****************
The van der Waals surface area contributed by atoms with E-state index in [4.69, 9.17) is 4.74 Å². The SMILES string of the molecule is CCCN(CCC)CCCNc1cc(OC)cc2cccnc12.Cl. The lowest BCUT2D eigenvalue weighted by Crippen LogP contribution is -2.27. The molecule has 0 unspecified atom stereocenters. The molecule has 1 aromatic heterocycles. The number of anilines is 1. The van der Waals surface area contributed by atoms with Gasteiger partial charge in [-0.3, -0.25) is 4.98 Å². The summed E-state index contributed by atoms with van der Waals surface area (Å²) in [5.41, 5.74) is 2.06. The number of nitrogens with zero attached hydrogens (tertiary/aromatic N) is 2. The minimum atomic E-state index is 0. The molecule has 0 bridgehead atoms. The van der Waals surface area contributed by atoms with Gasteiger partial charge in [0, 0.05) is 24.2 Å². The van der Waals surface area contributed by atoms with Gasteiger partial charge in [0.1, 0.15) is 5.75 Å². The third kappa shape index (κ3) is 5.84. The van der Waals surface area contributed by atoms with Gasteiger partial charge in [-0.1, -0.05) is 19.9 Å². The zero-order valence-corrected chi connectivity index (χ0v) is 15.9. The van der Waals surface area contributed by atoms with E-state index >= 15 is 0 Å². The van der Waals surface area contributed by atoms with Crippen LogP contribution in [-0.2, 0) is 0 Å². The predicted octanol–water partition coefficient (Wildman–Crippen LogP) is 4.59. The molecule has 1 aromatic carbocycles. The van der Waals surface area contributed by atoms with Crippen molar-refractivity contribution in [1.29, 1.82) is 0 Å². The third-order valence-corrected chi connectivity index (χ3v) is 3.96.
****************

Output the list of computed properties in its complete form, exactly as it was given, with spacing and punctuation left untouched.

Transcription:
The van der Waals surface area contributed by atoms with E-state index in [4.69, 9.17) is 4.74 Å². The SMILES string of the molecule is CCCN(CCC)CCCNc1cc(OC)cc2cccnc12.Cl. The lowest BCUT2D eigenvalue weighted by Crippen LogP contribution is -2.27. The molecule has 0 unspecified atom stereocenters. The molecule has 1 aromatic heterocycles. The number of anilines is 1. The van der Waals surface area contributed by atoms with Gasteiger partial charge in [-0.3, -0.25) is 4.98 Å². The summed E-state index contributed by atoms with van der Waals surface area (Å²) in [5.41, 5.74) is 2.06. The number of nitrogens with zero attached hydrogens (tertiary/aromatic N) is 2. The minimum atomic E-state index is 0. The molecule has 0 bridgehead atoms. The van der Waals surface area contributed by atoms with Gasteiger partial charge in [0, 0.05) is 24.2 Å². The van der Waals surface area contributed by atoms with Gasteiger partial charge in [0.1, 0.15) is 5.75 Å². The third kappa shape index (κ3) is 5.84. The van der Waals surface area contributed by atoms with Gasteiger partial charge in [-0.1, -0.05) is 19.9 Å². The zero-order valence-corrected chi connectivity index (χ0v) is 15.9. The van der Waals surface area contributed by atoms with E-state index >= 15 is 0 Å². The van der Waals surface area contributed by atoms with Crippen LogP contribution in [-0.2, 0) is 0 Å². The predicted octanol–water partition coefficient (Wildman–Crippen LogP) is 4.59. The molecule has 1 aromatic carbocycles. The van der Waals surface area contributed by atoms with Crippen molar-refractivity contribution in [1.29, 1.82) is 0 Å². The third-order valence-corrected chi connectivity index (χ3v) is 3.96.